Of course a little bit of hardware needs to be thrown into the project; for this, [Anders] used an EMF32 Gecko starter kit, a great looking ARM dev board. After connecting the LEDs to a few transistors and opamps, [Anders] connected his sensor circuit to the ADC on the Gecko board. From here it was very easy to calculate his blood oxygen level and even display his pulse rate to a PC application.
Yes, for just the price of a dev board and a few LEDs, it’s possible to build your own medical device at a price far below what a commercial pulseox meter would cost. FDA approval not included.
The next time you’re unfortunate enough to make your way to a hospital, emergency room, or urgent care clinic, you’ll be asked to attach a small pulse monitor to your finger. The device the nurses clip on to one of your remaining digits is called a photoplethysmographic sensor, and basically it is able to read your pulse through reflected light. In the search to find out how these devices actually work, [Raj] sent in a great tutorial covering the theory behind photoplethysmographicy, and also built a simple device to detect a pulse without using a microcontroller.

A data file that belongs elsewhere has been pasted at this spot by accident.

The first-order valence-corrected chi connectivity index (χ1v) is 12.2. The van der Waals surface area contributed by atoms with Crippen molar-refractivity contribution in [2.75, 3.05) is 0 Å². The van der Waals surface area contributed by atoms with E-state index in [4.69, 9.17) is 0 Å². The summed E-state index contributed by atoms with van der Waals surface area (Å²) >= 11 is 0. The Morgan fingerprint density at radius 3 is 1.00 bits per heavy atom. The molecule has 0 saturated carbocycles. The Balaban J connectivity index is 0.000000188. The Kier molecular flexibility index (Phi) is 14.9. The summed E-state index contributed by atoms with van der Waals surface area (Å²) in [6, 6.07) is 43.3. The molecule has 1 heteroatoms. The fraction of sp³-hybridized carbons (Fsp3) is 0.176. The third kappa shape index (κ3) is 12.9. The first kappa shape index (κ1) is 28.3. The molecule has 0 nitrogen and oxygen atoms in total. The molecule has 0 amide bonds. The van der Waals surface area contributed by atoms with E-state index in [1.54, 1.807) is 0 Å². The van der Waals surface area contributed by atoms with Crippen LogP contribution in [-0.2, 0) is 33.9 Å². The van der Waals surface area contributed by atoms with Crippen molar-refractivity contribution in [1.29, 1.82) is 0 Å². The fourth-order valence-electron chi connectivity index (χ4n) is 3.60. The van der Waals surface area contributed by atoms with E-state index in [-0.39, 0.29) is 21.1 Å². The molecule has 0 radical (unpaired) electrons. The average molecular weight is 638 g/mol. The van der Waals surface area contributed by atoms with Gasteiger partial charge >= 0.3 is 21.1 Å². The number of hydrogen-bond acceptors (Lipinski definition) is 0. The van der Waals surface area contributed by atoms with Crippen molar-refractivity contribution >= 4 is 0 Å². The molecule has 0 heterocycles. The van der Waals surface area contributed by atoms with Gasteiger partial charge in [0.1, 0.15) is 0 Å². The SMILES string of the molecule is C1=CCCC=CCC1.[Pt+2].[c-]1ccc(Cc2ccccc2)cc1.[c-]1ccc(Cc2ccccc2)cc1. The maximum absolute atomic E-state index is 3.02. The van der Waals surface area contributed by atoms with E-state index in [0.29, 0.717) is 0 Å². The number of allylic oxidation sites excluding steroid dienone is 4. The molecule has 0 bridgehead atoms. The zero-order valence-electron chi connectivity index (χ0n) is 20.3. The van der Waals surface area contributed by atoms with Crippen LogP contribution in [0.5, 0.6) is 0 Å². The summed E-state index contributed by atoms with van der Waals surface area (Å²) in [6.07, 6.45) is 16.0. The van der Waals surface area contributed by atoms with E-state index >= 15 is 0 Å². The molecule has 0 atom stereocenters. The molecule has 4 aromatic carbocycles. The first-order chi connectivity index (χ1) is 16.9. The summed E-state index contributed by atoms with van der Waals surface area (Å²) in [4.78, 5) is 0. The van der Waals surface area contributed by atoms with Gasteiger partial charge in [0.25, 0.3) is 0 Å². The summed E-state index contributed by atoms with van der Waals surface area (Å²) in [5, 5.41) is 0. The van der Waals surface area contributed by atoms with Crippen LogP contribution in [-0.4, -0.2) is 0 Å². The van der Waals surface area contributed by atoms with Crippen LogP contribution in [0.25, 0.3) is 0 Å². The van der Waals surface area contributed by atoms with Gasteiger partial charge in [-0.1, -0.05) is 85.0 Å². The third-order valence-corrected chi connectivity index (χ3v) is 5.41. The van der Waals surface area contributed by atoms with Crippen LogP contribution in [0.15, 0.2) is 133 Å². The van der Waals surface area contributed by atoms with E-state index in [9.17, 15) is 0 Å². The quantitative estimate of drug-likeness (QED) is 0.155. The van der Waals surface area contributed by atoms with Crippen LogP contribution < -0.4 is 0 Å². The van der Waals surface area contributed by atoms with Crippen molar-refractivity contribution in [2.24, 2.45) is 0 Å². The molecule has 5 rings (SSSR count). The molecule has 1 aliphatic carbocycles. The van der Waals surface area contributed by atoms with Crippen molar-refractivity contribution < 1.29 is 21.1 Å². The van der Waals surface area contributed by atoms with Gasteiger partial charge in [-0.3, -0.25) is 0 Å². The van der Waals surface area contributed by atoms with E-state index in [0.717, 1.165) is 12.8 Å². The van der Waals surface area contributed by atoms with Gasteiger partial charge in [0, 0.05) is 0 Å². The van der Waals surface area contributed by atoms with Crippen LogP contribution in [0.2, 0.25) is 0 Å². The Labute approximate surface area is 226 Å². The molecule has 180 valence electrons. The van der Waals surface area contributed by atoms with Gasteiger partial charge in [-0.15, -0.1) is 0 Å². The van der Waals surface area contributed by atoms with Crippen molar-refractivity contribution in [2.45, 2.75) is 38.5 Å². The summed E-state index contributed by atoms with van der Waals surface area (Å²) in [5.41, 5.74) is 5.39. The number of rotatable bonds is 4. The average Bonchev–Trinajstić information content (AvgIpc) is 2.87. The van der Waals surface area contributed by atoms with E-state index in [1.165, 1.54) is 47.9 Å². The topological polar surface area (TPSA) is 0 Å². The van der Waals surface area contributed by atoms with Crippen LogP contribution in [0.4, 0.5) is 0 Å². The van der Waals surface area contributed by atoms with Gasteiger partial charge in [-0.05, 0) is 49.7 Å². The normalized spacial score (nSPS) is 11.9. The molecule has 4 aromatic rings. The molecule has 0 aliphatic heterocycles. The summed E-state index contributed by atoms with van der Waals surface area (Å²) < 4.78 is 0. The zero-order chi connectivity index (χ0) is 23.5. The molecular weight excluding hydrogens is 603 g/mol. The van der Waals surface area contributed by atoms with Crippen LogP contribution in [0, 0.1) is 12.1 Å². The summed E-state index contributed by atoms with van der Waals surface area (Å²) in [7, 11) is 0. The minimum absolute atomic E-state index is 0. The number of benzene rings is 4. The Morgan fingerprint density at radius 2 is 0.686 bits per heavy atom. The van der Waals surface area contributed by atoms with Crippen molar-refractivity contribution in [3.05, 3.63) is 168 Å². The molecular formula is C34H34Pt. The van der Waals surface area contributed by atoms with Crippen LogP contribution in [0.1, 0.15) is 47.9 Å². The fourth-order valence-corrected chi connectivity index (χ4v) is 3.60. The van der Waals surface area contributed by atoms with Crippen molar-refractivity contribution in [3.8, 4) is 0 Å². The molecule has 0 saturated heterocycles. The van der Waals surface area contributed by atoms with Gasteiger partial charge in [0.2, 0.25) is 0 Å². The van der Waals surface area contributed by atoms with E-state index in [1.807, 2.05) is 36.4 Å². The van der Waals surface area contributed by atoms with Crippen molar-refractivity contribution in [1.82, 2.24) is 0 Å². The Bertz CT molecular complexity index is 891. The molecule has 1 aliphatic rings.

These photoplethysmographic sensors operate by shining light into someone’s flesh – usually a finger or ear lobe – and recording the light reflected back to the source. The volume of blood in the finger will have an effect on the amount of light reflected back, and makes for a perfect way to automatically measure someone’s heart rate.
To build his device, [Raj] used a TCRT1000 reflective optical sensor. Inside this sensor is an infrared LED and a phototransistor. Of course with a finger over the sensor there is a ton of noise both from ambient light and the base rate of reflected light from a piece of flesh. [Raj] filtered this out, leaving only the small variations in the amount of reflected light, thus creating a very simple – and very inexpensive – electronic pulse meter.